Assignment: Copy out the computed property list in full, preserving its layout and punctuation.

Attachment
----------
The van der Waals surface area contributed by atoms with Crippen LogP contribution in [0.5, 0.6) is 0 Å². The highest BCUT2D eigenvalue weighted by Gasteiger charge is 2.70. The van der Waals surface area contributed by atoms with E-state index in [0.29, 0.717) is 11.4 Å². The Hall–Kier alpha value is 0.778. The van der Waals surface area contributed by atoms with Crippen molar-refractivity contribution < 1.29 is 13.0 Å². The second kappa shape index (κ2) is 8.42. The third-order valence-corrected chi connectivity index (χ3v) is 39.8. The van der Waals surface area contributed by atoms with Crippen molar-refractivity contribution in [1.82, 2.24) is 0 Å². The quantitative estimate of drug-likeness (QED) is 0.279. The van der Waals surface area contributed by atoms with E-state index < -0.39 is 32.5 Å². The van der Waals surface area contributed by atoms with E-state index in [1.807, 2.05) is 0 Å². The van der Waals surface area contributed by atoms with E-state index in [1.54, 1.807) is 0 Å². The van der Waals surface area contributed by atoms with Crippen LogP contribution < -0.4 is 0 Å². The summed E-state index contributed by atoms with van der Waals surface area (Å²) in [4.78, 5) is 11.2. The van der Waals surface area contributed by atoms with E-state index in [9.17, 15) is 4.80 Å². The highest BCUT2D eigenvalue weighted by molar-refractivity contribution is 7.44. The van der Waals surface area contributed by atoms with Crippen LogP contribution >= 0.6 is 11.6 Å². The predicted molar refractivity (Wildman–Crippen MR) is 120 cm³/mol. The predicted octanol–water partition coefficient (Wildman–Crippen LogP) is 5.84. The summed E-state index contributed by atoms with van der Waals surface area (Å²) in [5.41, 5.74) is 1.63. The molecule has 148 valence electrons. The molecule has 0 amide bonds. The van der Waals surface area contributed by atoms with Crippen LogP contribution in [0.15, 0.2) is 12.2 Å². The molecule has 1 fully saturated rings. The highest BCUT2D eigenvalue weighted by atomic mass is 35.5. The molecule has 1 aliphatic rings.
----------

The van der Waals surface area contributed by atoms with Crippen LogP contribution in [0.5, 0.6) is 0 Å². The highest BCUT2D eigenvalue weighted by Gasteiger charge is 2.70. The van der Waals surface area contributed by atoms with E-state index in [0.29, 0.717) is 11.4 Å². The Hall–Kier alpha value is 0.778. The van der Waals surface area contributed by atoms with Crippen molar-refractivity contribution < 1.29 is 13.0 Å². The second kappa shape index (κ2) is 8.42. The third-order valence-corrected chi connectivity index (χ3v) is 39.8. The van der Waals surface area contributed by atoms with Crippen molar-refractivity contribution in [1.82, 2.24) is 0 Å². The quantitative estimate of drug-likeness (QED) is 0.279. The van der Waals surface area contributed by atoms with E-state index < -0.39 is 32.5 Å². The van der Waals surface area contributed by atoms with E-state index in [1.807, 2.05) is 0 Å². The van der Waals surface area contributed by atoms with E-state index in [1.54, 1.807) is 0 Å². The van der Waals surface area contributed by atoms with Crippen LogP contribution < -0.4 is 0 Å². The summed E-state index contributed by atoms with van der Waals surface area (Å²) in [4.78, 5) is 11.2. The van der Waals surface area contributed by atoms with E-state index in [9.17, 15) is 4.80 Å². The highest BCUT2D eigenvalue weighted by molar-refractivity contribution is 7.44. The van der Waals surface area contributed by atoms with Crippen LogP contribution >= 0.6 is 11.6 Å². The predicted molar refractivity (Wildman–Crippen MR) is 120 cm³/mol. The predicted octanol–water partition coefficient (Wildman–Crippen LogP) is 5.84. The summed E-state index contributed by atoms with van der Waals surface area (Å²) in [5.41, 5.74) is 1.63. The molecule has 148 valence electrons. The molecule has 0 amide bonds. The van der Waals surface area contributed by atoms with Crippen LogP contribution in [0.15, 0.2) is 12.2 Å². The molecule has 1 fully saturated rings. The highest BCUT2D eigenvalue weighted by atomic mass is 35.5. The molecule has 1 aliphatic rings.